What is retinal vein occlusion?
The eye is often compared to a camera. The front of the eye contains a lens that focuses images on the inside of the back of the eye. This area, called the retina is covered with special nerve cells that react to light.
Nerve cells need a constant supply of blood to deliver oxygen and nutrients. Most people understand what happens in a "stroke." A small blood clot blocks the flow of blood through one of the arteries in the brain, and the area that is not getting blood becomes damaged. This same type of damage can happen anywhere in the body, not just the brain.
When the flow of blood from the retina is blocked, it is often because of a retinal vein occlusion. If this happens, the nerve cells of the retina can die and vision may be lost. Because all of the blood from the retina drains through one large vein, a blockage of that vein can affect all the vision in that eye.
Why do people get retinal vein occlusion?
Retinal vein occlusion happens when a blood clot blocks the vein. Sometimes it happens because the veins of the eye are too narrow. It is more likely to occur in people with diabetes, and possibly high blood pressure, high cholesterol levels, or other health problems that affect blood flow.
How does the doctor know whether someone has a retinal vein occlusion?
The symptoms of retinal vein occlusion range from subtle to very obvious. There is painless blurring or loss of vision. It almost always happens in just one eye. At first, the blurring or loss of vision might be slight, but it gets worse over the next few hours or days. Sometimes there is a complete loss of vision almost immediately.
If these symptoms occur, it is important to schedule an appointment with your doctor as soon as possible. Retinal vein occlusion often causes permanent damage to the retina and loss of vision. It can also lead to other eye problems.
How is retinal vein occlusion treated?
Unfortunately, there is no way actually to unblock retinal veins. However, the doctor can treat any health problems that seem to be related to the retinal vein occlusion.
Vision may come back in some eyes that have had a retinal vein occlusion. About one-third have some improvement, about one-third stay the same and about one-third gradually improve, but it can take a year or more to learn the final outcome.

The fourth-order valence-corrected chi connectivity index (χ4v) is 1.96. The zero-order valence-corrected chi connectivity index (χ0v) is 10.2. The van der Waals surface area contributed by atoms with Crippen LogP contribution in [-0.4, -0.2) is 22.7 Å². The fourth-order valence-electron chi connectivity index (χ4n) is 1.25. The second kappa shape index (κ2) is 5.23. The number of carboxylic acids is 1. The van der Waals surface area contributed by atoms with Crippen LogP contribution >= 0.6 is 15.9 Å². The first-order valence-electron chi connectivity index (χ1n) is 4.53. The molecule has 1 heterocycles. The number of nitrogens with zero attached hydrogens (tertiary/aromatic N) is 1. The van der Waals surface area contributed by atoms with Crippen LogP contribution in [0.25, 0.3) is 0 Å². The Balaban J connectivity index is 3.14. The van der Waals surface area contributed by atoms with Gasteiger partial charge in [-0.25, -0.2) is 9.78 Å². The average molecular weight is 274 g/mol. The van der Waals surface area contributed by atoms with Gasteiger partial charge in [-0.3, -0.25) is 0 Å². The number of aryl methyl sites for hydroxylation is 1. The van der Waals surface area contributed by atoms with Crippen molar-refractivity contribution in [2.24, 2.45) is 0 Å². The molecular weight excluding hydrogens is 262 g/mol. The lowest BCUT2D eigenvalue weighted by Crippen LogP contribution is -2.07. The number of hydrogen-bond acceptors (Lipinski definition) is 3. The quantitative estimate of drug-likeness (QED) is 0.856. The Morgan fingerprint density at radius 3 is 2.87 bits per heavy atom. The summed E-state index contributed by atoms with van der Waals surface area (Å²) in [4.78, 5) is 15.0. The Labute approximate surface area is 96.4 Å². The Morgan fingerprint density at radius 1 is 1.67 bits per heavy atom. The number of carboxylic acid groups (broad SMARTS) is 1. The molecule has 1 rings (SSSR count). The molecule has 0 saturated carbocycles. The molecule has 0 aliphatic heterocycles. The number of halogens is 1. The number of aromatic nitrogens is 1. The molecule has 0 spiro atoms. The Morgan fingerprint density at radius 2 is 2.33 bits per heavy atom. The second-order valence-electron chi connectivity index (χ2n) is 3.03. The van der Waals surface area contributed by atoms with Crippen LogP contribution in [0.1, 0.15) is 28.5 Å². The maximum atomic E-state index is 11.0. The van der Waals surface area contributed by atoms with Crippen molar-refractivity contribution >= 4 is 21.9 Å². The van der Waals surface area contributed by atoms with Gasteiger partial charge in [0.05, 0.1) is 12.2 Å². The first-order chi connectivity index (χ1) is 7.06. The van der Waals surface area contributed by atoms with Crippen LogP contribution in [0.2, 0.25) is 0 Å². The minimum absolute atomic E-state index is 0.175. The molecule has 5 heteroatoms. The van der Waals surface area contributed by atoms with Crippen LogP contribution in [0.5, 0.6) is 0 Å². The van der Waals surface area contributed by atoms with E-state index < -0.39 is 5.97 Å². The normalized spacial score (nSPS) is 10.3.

In some cases, the blocked vessels will lead to fluid accumulation in the retina like a sponge absorbing water. In some patients with certain patterns of vein occlusion, this fluid may be treated with focal laser photocoagulation.
Sometimes the retinal vein occlusion will cause a dangerous condition called neovascular glaucoma. In neovascular glaucoma, abnormal blood vessels start growing inside the eye, and the pressure in the eye starts increasing. This can permanently destroy all vision in the eye. It can also cause significant pain and cause the eye to deteriorate physically.
If this condition seems likely to develop, your doctor might recommend a treatment called panretinal laser photocoagulation.
What happens in laser photocoagulation?
In laser photocoagulation, the surgeon focuses a laser beam onto a small spot on the retina where the abnormal blood vessels are growing. The laser beam heats up that spot, creating a tiny burn in the blood vessels, which stops their growth or leads to fluid resorption.
This treatment is usually effective in stopping the growth of the blood vessels and fluid leakage, but it will not bring back any vision that has been lost. Unfortunately, there is no known way to reverse the damage that is done by the more severe forms of retinal vein occlusion and neovascular glaucoma. The goal of treatment is to prevent further damage and possible loss of the eye itself. There are new drugs being used in some patients to treat new blood vessels or leaking fluid. Microscopic quantities of the drugs are injected into the eye. The treatments are new so ask your eye doctor about the latest information.
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This information is provided by the Cleveland Clinic and is not intended to replace the medical advice of your doctor or health care provider. Please consult your health care provider for advice about a specific medical condition. This document was last reviewed on: 7/22/2008…#14206